Recently, I picked up the effort for representational bird photography. I’ve always made bird photographs, but typically within an impressionistic rendering in mind. Or, in other words I didn’t care much for detail. This new pursuit has challenged my sensibilities in ways I could not have foreseen in the fledgling years of serious photo making. My subject has become the family of swallows that visit our little Lake Kumeyaay. They are fast, small, and rarely if ever, fly in a straight line for very long. Here is what I love and hate about the journey: Love: 1. Getting out into the wild to make these photographs 2. The challenge of finding the fastest way to get focus with as many decent results as possible 3. The Sony 200-600mm. It just fits into my side-carry sling bag. 4. Benro A48FD monopod 5. When focus is hit and I see a series develop in the viewfinder as I shoot (10FPS). When focus hits right, it feels great! 6. Reviewing (quickly) the results, especially the ones I knew were good.
Hate: 1. Shooting out of focus (10FPS)…the majority of the time. This has become better as I progress. 2. Culling. I throw away images that are not worth my time. This is good to do if you can’t fall asleep. 3. Editing. If images could just come SOOC, I would be a happy man. If you’re like me, the experience of capturing the photo far outweighs computer time. 4. Using a lackluster camera. For this endeavor, I decided to support my Sony (mirrorless) gear for focus speed. For longer reach, I have been using the APSC sensor A6500. Even with that, I end up cropping down and my files are at 2006 resolutions. When pixel-peeping, the A6500 reveals terrible noise and little true detail. It requires clean up and, you know, Editing. (see #3)
Don’t get me wrong, I am very grateful for the gear I have. At some point, I will use the A7iii to see if the quality improves. I just need to make sure I can get ’em when they’re in close! I am holding out hope that Nikon will up their game with auto focus response times. Their colors and detail rendering is simply superb! Come on Nikon!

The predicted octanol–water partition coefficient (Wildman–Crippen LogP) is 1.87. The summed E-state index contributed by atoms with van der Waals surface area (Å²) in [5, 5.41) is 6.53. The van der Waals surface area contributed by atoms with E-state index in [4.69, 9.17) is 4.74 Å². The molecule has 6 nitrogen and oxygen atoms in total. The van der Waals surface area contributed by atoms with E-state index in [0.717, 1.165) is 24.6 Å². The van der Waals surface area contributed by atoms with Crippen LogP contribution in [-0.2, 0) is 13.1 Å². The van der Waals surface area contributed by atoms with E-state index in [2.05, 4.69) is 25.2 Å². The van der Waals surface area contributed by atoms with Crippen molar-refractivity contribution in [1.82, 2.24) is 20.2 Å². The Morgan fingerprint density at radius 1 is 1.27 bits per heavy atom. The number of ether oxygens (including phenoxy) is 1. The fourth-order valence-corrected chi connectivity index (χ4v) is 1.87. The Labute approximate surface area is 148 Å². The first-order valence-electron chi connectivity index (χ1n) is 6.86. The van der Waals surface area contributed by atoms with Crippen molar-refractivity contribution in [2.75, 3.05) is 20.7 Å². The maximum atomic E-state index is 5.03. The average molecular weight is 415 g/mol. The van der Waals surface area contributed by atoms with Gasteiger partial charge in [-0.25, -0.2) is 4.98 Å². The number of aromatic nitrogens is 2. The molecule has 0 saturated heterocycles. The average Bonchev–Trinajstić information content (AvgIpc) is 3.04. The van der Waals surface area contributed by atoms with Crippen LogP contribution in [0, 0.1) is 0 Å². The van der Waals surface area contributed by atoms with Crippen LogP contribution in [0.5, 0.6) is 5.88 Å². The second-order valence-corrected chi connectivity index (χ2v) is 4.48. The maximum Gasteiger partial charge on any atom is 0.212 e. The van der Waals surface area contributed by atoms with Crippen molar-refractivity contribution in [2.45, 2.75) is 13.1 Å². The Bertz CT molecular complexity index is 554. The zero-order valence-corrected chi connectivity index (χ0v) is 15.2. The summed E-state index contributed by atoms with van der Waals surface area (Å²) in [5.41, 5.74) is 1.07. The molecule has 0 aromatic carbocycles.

What about you? Is there anything about photography you “hate?”
A swallow banks right in this photograph. Mission Trails – San Diego
After many years of experimental photography impressions, I have decided to make bird photographs. Not that I never did before. I include birds in many of my works. Those however were only suggestions, much like a watercolor painting. “Bird Photography” in its strictest philosophical sense requires tack sharp details. Fairly easy to do with a static subject.
Moving birds are another matter. Moving birds are (in my mind) the pinnacle of bird photography. This type of work depicts the bird “body” as it maneuvers in flight. It is an unmatched beauty within the mammalian atmosphere in my opinion.
It also requires all the experience the photographer brings to the moment. One cannot simply point-and-shoot to capture a racing bird in flight. Knowing how to technically control the camera is a must. As usual, I shoot manually. In other words, we set all the controls. We might use auto focus, or we might use manual focus (more than likely). Everything is set to support a fast shutter.
With all that said, I do not consider myself to be a “bird photographer.” Today I may subject my work to the rigors of traditional bird photography. Tomorrow, who knows? It is for the challenge and the love of image making that we do this. If tomorrow’s sunset brings clouds and color, I might ignore the philosophy of “bird photography” and jump wholly into impression making. There are no chains in art, other than the ones we place on ourselves.
Just a head’s up. There will be more birds. Many more birds.